Author Topic: dough ball problem question  (Read 2146 times)

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Offline finfan

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dough ball problem question
« on: December 12, 2011, 06:46:27 PM »
Hi guys
  I usually make a few dough balls at a time, and refrigerate the ones I'm not gonna use right away.
My problem occurs when I take a ball from the fridge and let it warm up before stretching it. It forms a somewhat hard "crust" on top of the ball. Is there a way to avoid this or maybe prevent it? I brush a little olive oil on top just before covering it to go in the fridge, and in the fridge it stays tightly covered. Thanks!


Online norma427

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Re: dough ball problem question
« Reply #1 on: December 12, 2011, 07:19:52 PM »
Hi guys
  I usually make a few dough balls at a time, and refrigerate the ones I'm not gonna use right away.
My problem occurs when I take a ball from the fridge and let it warm up before stretching it. It forms a somewhat hard "crust" on top of the ball. Is there a way to avoid this or maybe prevent it? I brush a little olive oil on top just before covering it to go in the fridge, and in the fridge it stays tightly covered. Thanks!

finfan,

Do you keep your dough ball covered during the warm-up?  My dough balls in plastic containers stay covered with a lid during the warm-up.

Norma
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Offline finfan

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Re: dough ball problem question
« Reply #2 on: December 12, 2011, 07:28:48 PM »
Thanks for the reply, Norma
 No, actually I have been removing the lid thinking it may warm up faster that way, but I'll definitely try keeping it covered next time to see what happens. Thanks again
-Wood

Online norma427

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Re: dough ball problem question
« Reply #3 on: December 12, 2011, 07:32:13 PM »
Thanks for the reply, Norma
 No, actually I have been removing the lid thinking it may warm up faster that way, but I'll definitely try keeping it covered next time to see what happens. Thanks again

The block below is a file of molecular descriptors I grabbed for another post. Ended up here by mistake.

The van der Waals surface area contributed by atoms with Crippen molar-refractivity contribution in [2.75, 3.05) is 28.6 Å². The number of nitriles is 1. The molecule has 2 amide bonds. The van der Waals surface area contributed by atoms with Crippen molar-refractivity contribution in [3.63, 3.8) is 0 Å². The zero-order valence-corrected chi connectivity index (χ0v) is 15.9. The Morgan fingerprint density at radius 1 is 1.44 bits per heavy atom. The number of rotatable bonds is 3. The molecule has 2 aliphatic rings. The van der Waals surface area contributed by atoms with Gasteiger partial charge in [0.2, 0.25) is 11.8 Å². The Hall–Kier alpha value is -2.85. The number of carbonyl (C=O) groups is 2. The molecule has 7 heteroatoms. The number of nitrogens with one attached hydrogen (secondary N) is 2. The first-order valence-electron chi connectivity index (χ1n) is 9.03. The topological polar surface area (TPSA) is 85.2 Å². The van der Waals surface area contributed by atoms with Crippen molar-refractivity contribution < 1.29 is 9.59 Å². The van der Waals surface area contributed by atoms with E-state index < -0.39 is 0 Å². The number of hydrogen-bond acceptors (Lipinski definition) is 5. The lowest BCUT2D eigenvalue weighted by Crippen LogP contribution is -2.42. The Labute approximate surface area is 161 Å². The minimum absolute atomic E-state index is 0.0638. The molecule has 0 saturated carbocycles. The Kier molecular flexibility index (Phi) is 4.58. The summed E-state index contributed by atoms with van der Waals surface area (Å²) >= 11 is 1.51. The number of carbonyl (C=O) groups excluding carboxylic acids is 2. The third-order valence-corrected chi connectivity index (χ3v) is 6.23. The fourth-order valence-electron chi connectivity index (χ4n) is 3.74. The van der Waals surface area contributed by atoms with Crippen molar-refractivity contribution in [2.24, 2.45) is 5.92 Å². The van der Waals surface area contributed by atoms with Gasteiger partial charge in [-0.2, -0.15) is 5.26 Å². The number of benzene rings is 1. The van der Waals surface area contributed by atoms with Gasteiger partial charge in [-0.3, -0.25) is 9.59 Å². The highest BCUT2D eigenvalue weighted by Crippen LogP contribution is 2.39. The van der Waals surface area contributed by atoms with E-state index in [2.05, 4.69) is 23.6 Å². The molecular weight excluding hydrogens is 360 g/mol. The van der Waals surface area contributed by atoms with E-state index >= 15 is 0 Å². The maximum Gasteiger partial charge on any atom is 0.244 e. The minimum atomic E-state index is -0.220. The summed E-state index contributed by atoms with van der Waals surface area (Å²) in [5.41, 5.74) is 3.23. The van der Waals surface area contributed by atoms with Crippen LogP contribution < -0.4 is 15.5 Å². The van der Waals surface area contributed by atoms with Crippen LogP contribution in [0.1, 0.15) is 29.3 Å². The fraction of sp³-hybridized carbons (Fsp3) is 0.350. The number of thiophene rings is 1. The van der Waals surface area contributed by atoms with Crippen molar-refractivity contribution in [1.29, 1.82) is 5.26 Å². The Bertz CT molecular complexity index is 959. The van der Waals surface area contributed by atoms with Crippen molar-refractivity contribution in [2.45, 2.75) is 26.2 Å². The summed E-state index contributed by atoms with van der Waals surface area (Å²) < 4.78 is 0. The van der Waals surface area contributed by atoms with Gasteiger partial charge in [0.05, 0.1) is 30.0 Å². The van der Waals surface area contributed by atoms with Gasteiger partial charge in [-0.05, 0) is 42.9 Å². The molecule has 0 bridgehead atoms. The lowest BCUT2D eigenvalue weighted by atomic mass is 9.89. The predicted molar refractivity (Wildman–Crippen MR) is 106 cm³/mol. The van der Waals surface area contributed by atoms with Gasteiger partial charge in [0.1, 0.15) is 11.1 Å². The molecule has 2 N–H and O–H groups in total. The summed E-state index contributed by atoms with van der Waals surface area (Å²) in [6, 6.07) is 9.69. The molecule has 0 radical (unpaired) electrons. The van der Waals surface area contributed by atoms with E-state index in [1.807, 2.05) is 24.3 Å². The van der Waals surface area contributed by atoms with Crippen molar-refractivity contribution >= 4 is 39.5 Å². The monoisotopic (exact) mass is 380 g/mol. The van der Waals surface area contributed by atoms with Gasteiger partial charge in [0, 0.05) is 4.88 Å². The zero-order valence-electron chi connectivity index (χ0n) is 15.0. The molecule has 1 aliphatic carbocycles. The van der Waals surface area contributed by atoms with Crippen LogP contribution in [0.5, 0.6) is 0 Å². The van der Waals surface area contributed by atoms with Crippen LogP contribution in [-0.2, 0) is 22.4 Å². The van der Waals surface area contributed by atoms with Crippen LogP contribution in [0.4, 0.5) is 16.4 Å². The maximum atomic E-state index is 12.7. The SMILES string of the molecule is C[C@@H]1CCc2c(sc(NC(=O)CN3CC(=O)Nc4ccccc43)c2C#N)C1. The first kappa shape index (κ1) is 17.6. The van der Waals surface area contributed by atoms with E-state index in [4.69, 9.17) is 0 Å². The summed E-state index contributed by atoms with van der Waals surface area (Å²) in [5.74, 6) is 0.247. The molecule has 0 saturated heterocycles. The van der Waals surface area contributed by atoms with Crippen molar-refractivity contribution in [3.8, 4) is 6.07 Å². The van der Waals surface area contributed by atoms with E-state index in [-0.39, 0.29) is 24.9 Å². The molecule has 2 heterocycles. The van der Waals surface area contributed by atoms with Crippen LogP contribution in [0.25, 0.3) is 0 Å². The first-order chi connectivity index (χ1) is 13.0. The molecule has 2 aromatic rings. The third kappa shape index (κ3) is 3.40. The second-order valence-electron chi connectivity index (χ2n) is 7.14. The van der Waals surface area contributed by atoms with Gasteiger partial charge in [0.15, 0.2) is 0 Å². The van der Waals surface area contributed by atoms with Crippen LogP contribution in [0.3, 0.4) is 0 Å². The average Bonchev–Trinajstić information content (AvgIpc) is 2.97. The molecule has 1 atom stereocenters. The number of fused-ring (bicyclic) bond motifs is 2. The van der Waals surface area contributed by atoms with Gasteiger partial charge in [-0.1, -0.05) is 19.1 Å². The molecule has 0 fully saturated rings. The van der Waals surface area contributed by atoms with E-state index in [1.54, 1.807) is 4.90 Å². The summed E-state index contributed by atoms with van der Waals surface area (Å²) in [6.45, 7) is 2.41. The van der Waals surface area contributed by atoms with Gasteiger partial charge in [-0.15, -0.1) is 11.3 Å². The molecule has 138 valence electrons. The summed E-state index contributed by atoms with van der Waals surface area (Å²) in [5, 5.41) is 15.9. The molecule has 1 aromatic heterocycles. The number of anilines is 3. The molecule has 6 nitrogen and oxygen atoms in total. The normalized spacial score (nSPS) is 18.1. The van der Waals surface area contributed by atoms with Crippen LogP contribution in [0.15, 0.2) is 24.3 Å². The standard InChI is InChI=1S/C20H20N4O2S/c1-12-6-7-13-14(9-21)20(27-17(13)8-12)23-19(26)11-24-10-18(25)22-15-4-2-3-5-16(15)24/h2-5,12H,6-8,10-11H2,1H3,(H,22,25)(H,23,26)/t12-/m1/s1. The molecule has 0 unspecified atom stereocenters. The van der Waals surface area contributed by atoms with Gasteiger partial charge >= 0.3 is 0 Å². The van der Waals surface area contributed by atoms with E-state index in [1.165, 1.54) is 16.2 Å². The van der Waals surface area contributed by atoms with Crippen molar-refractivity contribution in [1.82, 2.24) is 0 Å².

-Wood

finfan,

I think most members on the forum do keep their dough balls covered while they are warming up.  I can understand the dough would form a skin if they aren't covered.

Let us know how you make out if you keep the dough balls covered during the warm-up.

Norma
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Offline finfan

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Re: dough ball problem question
« Reply #4 on: December 12, 2011, 07:35:13 PM »
Will do, Norma    thanks again

Offline Essen1

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Re: dough ball problem question
« Reply #5 on: December 12, 2011, 07:35:56 PM »
Finfan,

Another way to get them up to room temp and avoiding the crust is to take them out of the container, place them on a lightly floured surface, covered with a damp tea towel.

Works like a charm.
Mike

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Offline finfan

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Re: dough ball problem question
« Reply #6 on: December 12, 2011, 07:59:42 PM »
Thanks Essen
 Yeah makes sense...I assume the damp tea towel keeps the dough from drying out and forming the "skin". Appreciate the help    :)

Offline The Dough Doctor

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Re: dough ball problem question
« Reply #7 on: December 13, 2011, 08:01:56 AM »
Finfan;
The easiest way to correct the condition which you describe is to oil the dough balls and then place them into individual plastic bags. Bread bags are an excellent choice. DO NOT tightly close the bread bags, but instead, twist the open end to close it, forming a pony tail, then tuck the pony tail under the dough ball as you place it into the fridge. To use the dough, simple remove a dough ball from the fridge and allow it to temper AT room temperature for about 1.5-hours, then turn the dough ball out of the bag into a bowl of dusting flour and begin opening the dough ball into a pizza skin. This process works perfectly all the time.